To make sure your organization does not fall victim to any ransomware attack, you need to know which strategies are the most effective for keeping your data safe. This includes:

  • Backing up data and storing it offline
  • Using server-side scanning for all endpoints
  • Controlling what users can do while using their computers
  • Restricting dangerous file types, such as those with extensions which include: .exe; .vbs; .js; .psc1; .hta 
  • Substituting custom executables with safer alternatives, such as HTML applications

You can also prevent malicious email attachments from being executed by your computer by blocking Windows' default behavior of launching them automatically. This setting is called "safe mode" and can be enabled from the registry editor or group policy. It is also recommended to review the contents of every message before opening a downloaded attachment.

Can't I just do Anti-virus scanning on my Desktop?

The "traditional" method of protecting your home computer was installing an anti-virus, firewall, and anti-spyware software onto each system. This made it possible to quickly scan for malware infections out of the box without having to wait for updates or schedule scans later on through a separate service. 

Unfortunately, this type of solution is starting to fall short since cybercriminals are targeting weaknesses in your programs rather than your computer's hardware or operating system. For example, cybercriminals have been known to take advantage of vulnerabilities in Microsoft Word that allow them to steal sensitive data from users' computers. This makes it easier for them because they can target everyone simultaneously at once via email attachments.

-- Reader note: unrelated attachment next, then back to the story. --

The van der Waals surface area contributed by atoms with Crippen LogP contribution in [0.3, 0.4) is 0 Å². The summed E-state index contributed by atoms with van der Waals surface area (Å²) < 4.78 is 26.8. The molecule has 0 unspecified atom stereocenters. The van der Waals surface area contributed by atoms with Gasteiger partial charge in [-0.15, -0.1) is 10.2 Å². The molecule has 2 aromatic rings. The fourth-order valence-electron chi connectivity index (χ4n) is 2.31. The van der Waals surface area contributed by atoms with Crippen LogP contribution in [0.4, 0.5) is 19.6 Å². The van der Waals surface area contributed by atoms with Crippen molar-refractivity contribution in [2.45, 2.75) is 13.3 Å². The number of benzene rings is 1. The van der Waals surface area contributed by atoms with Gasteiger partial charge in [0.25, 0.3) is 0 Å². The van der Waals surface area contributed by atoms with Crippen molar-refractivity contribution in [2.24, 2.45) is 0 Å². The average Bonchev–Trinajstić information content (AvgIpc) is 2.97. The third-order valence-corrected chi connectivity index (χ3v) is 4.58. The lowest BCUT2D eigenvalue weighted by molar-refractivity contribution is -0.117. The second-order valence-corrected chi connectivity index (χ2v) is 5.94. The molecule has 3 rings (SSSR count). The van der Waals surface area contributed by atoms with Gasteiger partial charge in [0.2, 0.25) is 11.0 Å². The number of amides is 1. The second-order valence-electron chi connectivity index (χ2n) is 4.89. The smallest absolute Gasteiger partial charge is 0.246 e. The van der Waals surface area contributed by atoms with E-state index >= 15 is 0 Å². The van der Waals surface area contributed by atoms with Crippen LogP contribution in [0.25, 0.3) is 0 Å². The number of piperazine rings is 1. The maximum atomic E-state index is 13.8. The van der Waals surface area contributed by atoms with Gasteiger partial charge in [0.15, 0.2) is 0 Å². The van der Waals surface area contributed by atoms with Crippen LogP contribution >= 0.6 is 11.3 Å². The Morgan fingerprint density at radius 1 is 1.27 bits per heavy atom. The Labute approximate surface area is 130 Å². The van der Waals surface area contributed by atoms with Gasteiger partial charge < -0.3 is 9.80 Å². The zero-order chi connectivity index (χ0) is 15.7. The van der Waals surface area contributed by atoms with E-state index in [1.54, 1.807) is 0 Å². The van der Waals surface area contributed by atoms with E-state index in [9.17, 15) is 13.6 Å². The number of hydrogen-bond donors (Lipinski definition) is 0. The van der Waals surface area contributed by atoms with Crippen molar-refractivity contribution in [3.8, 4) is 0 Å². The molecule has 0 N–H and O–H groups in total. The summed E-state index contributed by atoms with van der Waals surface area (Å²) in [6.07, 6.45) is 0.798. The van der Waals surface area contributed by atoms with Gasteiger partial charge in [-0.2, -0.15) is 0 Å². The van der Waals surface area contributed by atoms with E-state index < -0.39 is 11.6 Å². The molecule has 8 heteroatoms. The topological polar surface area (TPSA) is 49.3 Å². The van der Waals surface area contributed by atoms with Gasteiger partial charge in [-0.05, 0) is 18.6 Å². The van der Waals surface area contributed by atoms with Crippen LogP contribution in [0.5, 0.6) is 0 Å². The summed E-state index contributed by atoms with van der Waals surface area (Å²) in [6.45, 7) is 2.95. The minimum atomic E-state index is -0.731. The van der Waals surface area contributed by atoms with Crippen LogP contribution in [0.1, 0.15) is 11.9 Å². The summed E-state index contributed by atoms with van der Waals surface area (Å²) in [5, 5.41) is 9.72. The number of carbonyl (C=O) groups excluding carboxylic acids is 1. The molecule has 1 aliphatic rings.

It is important to use the latest patches for your software, but it won't always keep you completely safe. For instance, there are also vulnerabilities in ActiveX controls, which can allow malware to run on your system without having to use Office or Internet Explorer. 

Since cybercriminals constantly change their methods of attack, this means that any anti-virus solution worth its salt will require updates on a regular basis to stay effective. Therefore, it is important to consider the total time and effort it will take you to maintain your malware protection software and its costs.

The Bottom Line

Client-side scanning is a useful way to protect users from threats that target vulnerabilities in programs running on their systems. However, it also makes these files more vulnerable to attack and leaves your system exposed when executed. Therefore, it would be best not to rely on client-side scanning alone.

About the Author

Jessica Chapman is Chicago-based paper writing pro who is regarded as one of the best paper writing services provider. She loves, traveling, sports and politics. To get her services, just type, write my assignment and she’ll get back with all the necessary details to get you sorted.

November 3, 2021